Leaders: Cameron should follow Sturgeon’s lead

Nicola Sturgeon has accused David Cameron of a 'walk on by' approach to the humanitarian crisis. Picture: Getty

Nicola Sturgeon has accused David Cameron of a 'walk on by' approach to the humanitarian crisis. Picture: Getty

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EUROPE is facing a refugee crisis. Huge numbers are crossing into the continent in what has been described as the largest movement of people since the Second World War.

David Cameron’s response to the recent upsurge has been to say the key to solving the problem is by bringing “peace and stability” to the countries from which they came.

That hope may be inarguably correct as a long-term goal, but it is useless to be touted as the main way of addressing the momentous situation facing both the UK and the rest of the European Union.

The Prime Minister is being disingenuous. He surely knows such a course of action will do nothing to address what’s happening on the ground now.

The developing humanitarian disaster has been starkly underlined by a distressing photograph of the body of a three-year-old Syrian boy lying face down on a Turkish beach. The Scotsman chose not to publish that shocking and distressing picture.

But there can be no doubt that the recent shocking scenes of the plight of refugees illustrates the urgent need to take much more effective action.

From a UK perspective, the Scottish Government has taken a lead on this which should be listened to and acted upon.

Nicola Sturgeon has offered to take at least 1,000 refugees, having already criticised what she described as the Prime Minister’s “walk on by” attitude to the crisis.

Unlike Mr Cameron, the First Minister’s approach is also far more in step with other European leaders.

Germany and France have agreed the EU should impose binding quotas for refugees on member states.

Opponents of increasing the number of refugees allowed into the UK like to play the highly emotive card that it would open the “floodgates” and swamp the country.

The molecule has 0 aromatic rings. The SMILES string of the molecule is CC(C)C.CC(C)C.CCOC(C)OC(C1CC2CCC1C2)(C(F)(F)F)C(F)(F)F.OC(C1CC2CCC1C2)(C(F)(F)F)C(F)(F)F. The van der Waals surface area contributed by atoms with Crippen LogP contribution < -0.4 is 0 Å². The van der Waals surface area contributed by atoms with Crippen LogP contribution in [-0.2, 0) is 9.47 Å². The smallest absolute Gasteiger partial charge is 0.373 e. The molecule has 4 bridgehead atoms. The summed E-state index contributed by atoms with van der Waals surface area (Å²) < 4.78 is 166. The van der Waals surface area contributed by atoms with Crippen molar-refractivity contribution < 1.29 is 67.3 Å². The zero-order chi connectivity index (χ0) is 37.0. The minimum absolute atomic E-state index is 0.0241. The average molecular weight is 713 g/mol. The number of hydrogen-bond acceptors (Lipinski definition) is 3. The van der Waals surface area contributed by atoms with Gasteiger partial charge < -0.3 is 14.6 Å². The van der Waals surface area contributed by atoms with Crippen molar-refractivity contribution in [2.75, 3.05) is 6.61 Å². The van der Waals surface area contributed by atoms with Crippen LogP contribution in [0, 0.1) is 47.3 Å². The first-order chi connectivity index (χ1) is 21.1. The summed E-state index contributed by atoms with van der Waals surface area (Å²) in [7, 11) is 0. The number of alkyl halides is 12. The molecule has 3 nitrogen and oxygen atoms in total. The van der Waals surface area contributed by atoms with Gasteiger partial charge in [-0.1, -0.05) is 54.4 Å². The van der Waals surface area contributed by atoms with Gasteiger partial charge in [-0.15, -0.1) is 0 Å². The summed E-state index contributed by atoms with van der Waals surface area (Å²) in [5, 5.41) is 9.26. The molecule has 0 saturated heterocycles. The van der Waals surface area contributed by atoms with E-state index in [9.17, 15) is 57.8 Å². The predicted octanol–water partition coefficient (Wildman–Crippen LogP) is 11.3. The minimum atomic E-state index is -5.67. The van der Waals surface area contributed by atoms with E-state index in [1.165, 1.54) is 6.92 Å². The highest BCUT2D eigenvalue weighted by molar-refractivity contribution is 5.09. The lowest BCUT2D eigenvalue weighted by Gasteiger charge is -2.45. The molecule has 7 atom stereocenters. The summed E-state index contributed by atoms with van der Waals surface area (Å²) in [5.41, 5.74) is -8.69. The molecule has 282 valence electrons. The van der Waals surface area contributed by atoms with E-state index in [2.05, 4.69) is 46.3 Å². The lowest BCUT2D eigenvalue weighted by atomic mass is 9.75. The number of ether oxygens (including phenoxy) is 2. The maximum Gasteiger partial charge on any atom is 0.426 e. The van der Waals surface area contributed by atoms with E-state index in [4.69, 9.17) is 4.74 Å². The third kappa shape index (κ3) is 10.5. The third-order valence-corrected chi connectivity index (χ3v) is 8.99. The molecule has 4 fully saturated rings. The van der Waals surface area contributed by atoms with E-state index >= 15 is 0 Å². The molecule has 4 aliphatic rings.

The now pejorative nature of the term “migrant” has only further inflamed the situation and hardened some opinion.

But those at the heart of this crisis are not “economic” migrants, or opportunistic drifters, but families fleeing for their lives and willing to risk everything just to survive.

The argument that any weakening will just encourage thousands to leave their countries and come to Europe is signally failing to understand the reality - there are already hundreds of thousands of refugees fleeing. The lucky ones are in camps or massed in Hungary and other places. The unlucky ones have dies in the attempt, often abandoned by unscupluous traffickers. Yes we should address the problems in countries at the root where practibale, and tackle criminal gangs. But what we have to deal with right now is the human misery and horror facing those refugees, and it is our moral duty to alleviate that above all else.

Policing the police is key duty of ministers

THE Scottish Government’s decision to start righting the wrongs at Police Scotland comes not before time.

It is good news indeed that the closure of two police control rooms will be put off until extra call handling and other staff have been recruited elsewhere.

The difficulties faced by the force’s call centres have been widely aired.

Thankfully, scrutiny of their future performance will come not least from the public who contact them to report incidents, like the tragic M9 crash which shone the spotlight on the problem in the first place.

Let’s also hope the decision to scrap consensual stop and search means just that this time.

On top of that, the routine deployment of armed officers has generated further bad publicity.

These are symptoms of a wider ill – the need for Police Scotland to rebuild people’s confidence. However, at the heart of the malaise is ministers’ failure to make their new creation properly accountable – and it has taken them far too long to act this time.

That’s because the criticism can be levelled not just at Michael Matheson, the current Justice Secretary, but also his predecessor, Kenny MacAskill, under whose auspices Scotland’s eight police were merged.

Let’s hope Mr Matheson’s intervention will usher in a new era of the Scottish Government playing close attention to the performance of one of the country’s most vital public services.

Arguably, if it had happened sooner, the controversies could have been averted.

Let’s make sure we don’t get into the same mess again.

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